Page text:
And so the war on smoking is a cultural war on a past era. The war on cars is part of the same cultural war. So is the war on fast food. None of it has anything at all to do with ‘health’. That’s just the excuse for the war. The real purpose is to bury the old world, and inaugurate a new one.
And someone like Donald Trump is a throwback to that former era. The “again” in “Making America Great Again” consciously harks back to a past era, when everything was better than it is today. And that’s heresy to any progressive with his eyes fixed firmly on the future. Because for the progressive the future is always an improvement on the past, because whatever is new is always better than whatever is old. For in that way of thinking, everything gradually becomes “outdated” or “past its sell-by date”, and the value of anything is inversely proportional to its age.
Donald Trump is the advocate of a past American era. And that’s why progressives see him as a sort of knuckle-dragging neanderthal. And if they’re always calling him and his supporters racists and sexists and homophobes and fascists and nazis, it’s because that past era actually was racist and sexist and homophobic. After all, back then there was segregation. And the world was run by men, with the women downtrodden housewives, barely allowed to even vote. And back then homosexuality was utterly intolerable. And it also actually was the era in which both fascism and nazism emerged. So when Trump and his supporters show any signs of admiration for the past, progressives dread that he will bring a return of male domination, segregation, and homophobia. Trump threatens to take away the future, and replace it with the past. Hence their sense of dislocation.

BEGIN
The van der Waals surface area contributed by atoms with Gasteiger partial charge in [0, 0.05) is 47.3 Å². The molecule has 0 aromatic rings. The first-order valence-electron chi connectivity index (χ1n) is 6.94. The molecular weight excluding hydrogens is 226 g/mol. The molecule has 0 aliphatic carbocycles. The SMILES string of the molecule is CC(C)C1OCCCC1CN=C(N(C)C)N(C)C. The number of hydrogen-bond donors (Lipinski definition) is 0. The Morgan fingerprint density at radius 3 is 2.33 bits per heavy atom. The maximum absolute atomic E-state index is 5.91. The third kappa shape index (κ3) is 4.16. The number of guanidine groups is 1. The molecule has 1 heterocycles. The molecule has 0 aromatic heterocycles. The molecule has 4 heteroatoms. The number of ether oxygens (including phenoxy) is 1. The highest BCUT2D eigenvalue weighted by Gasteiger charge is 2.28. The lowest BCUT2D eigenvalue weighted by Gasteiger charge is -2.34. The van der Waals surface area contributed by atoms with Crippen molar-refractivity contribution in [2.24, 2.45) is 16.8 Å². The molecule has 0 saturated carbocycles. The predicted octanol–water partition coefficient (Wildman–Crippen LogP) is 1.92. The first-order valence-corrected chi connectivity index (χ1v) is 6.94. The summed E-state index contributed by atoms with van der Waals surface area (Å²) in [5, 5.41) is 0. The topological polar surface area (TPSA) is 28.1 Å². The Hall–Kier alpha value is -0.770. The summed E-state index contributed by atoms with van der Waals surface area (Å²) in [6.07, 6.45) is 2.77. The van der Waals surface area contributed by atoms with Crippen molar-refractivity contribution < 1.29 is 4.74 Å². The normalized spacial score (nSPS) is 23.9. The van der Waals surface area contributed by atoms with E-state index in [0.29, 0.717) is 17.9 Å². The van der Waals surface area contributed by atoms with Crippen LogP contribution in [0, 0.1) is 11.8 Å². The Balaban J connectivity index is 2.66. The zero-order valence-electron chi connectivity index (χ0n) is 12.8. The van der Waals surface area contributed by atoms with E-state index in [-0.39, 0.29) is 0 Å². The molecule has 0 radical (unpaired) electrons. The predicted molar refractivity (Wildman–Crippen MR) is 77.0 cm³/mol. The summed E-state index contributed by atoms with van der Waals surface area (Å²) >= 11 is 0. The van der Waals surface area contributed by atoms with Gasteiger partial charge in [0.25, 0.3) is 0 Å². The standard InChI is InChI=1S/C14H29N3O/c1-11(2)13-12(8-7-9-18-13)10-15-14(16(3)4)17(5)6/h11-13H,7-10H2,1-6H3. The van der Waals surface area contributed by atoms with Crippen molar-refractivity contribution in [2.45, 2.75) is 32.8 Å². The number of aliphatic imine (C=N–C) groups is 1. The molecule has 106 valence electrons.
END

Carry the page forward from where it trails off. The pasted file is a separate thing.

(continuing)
It may not be what Trump actually is, but it is what he represents. And he represents a world in which the clocks run backwards, and the past becomes the future.